Railway links are not in English
Across the continent to Sacramento
17. - 20. July.



After the first night in the transcontinental train it is now noon, and we are entering Denver, Colorado. Our childre are playing cards in the observation car.


Many passengers are detraining and new passengers are entering. Some of the others are getting some exercise on the platform.
Notice the small stools at the doors, for the convenience of the passengers. The doors must not be operated by the passengers, is the staff not there, you are not supposed leave the train.
Here west of Chicago the type of cars are the “Superliner”, bi-level cars. You walk through the cars on upper level. One entrance with a staircase is located in the middle of each car.


As usual the train is reversed into the station. The motive power is these GE-engines, of which the one to the left is a spare, if anything should happen to the roadmachines. There is no real AMTRAK depot in Denver.


We have now left the BNSF tracks and are on the Rio Grande beautiful route from Denver to Salt Lake City in Utah. Right outside Denver we got the view to snow covered mountains, and soon the California Zephyr crawl up into the foothills of the Rocky Mountains.


Soon the terrain is wild and picturesque with tunnels and views back to Denver and the many industries, among others the nuclear weapon factories.


To the northwest are the highest tops in the Rockies. It is a national park. After a while we reach the highest point on the journey, aprox. 3000 meters above sea level in the Moffat tunnel.


The most scenic section I find is through the Gore Canyon, Colorado. The Colorado River has cut its way through the mountains and made provision for a single track railroad. Sit in the left side to enjoy, driving west!


Here the train met people in kayaks and a dangerous trip down the river. One of them disappeared in a moment in the roaring water.


After some kilometres the valley opens up and the river floats calmly further to the west.


Now red light again and we are waiting. In front of us are two Union Pacific freight trains, one in our direction, the other against. There are not many long sidings, and the traffic control allowed the one in front of us to go-ahead and not let us pass right here! This part of the railroad no trans drive very fast, and especially not the freights…


Glenwood Canyon. A grandiose gorge, again the Colorado River in the middle. The passengers follows the scenery from the observation car, it is relevant to use the top windows as well to observe the cliffs and eagles.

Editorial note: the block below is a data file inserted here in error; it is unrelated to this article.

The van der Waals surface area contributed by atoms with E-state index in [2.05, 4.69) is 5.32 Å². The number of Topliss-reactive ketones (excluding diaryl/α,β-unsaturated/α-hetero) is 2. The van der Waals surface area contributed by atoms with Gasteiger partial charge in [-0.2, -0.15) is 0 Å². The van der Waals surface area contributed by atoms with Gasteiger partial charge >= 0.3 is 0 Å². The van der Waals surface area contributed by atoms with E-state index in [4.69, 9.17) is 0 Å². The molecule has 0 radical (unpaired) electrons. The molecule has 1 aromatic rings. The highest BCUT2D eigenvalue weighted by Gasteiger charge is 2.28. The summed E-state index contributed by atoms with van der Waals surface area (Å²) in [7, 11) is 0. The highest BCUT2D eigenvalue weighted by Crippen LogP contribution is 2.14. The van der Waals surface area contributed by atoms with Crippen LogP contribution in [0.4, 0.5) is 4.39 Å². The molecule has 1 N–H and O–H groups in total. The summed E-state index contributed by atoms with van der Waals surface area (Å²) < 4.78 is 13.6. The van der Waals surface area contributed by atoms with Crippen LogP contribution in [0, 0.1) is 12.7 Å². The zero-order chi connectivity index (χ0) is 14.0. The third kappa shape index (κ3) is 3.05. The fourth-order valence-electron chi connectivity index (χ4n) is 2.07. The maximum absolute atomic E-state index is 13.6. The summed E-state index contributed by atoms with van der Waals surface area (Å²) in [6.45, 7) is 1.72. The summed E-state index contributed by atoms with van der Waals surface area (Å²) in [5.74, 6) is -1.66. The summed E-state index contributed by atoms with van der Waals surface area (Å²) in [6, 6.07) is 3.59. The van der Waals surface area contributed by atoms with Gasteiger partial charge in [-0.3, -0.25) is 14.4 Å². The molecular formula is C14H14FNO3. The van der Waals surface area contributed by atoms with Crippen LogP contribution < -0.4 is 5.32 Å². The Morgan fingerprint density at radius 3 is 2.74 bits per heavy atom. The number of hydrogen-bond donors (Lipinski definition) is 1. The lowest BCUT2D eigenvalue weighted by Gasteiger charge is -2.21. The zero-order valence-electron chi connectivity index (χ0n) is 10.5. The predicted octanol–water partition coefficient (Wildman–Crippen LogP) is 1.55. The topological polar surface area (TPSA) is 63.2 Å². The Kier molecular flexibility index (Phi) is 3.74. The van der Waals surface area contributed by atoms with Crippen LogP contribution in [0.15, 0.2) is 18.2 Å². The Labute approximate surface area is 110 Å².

The train is not alone with the river in the Glenwood Canyon. Interstate 70 is cut through the gorge in a multimillion project. Oh, yes, the beautiful nature is easy assessable, but who has lost?


All kind of small vessels, mostly rubber boats, make their way on the Colorado River in the season. Here a party of explorers enjoy a swim in the calm water. Other places young men greeted the bypassing train by dragging their pants down and display their ass. Strange pleasure!


The diner was unfortunately out of order after the first evening in Iowa. We were told the freezers got broken and the food spoiled. The staff was sitting in the car doing nothing, and there was called for cold take-away food, delivered strategically spots during the ride. Here the conductors from the sleepers receive the food from a hotel-car, which this time is delivering our food. The gentleman in blue t-shirt was a kind of boss, and he was very deplorable…


After one more night, this time in Utah, this is the last morning, now in Nevada. Here are Central Pacific’s tracks right beside of the Western Pacific’s tracks. These days they all belongs to Union Pacific, so from Salt Lake City to Winnemucca there is in fact double tracks, even though they are not always parallel.
This picture is a lucky shot, since an eastbound freight has just passed, and we are in good speed passing a similar bridge.


We arrived at Sacramento, California, nine hours late, so all plans of a nice evening downtown in Old Sacramento was abandoned. We rushed into a taxi at 11.30 PM and went to the motel Nina and Poul used last time near the Sacramento River.
Next morning Simon and I visited the State Railway Museum, here is Simon in front of the fine Gen. Stanford steam engine, one of the stars of the museum.


The museum was rebuilding its collections. Here is a diorama build to display the great work of Chinese labour constructing the magnificent Central Pacific Railroad across the Donner Pass of Sierra Nevada (which we did cross the evening before).


In Sacramento Old Town you can get both food and souvenirs, but also a big, nice ice cream.


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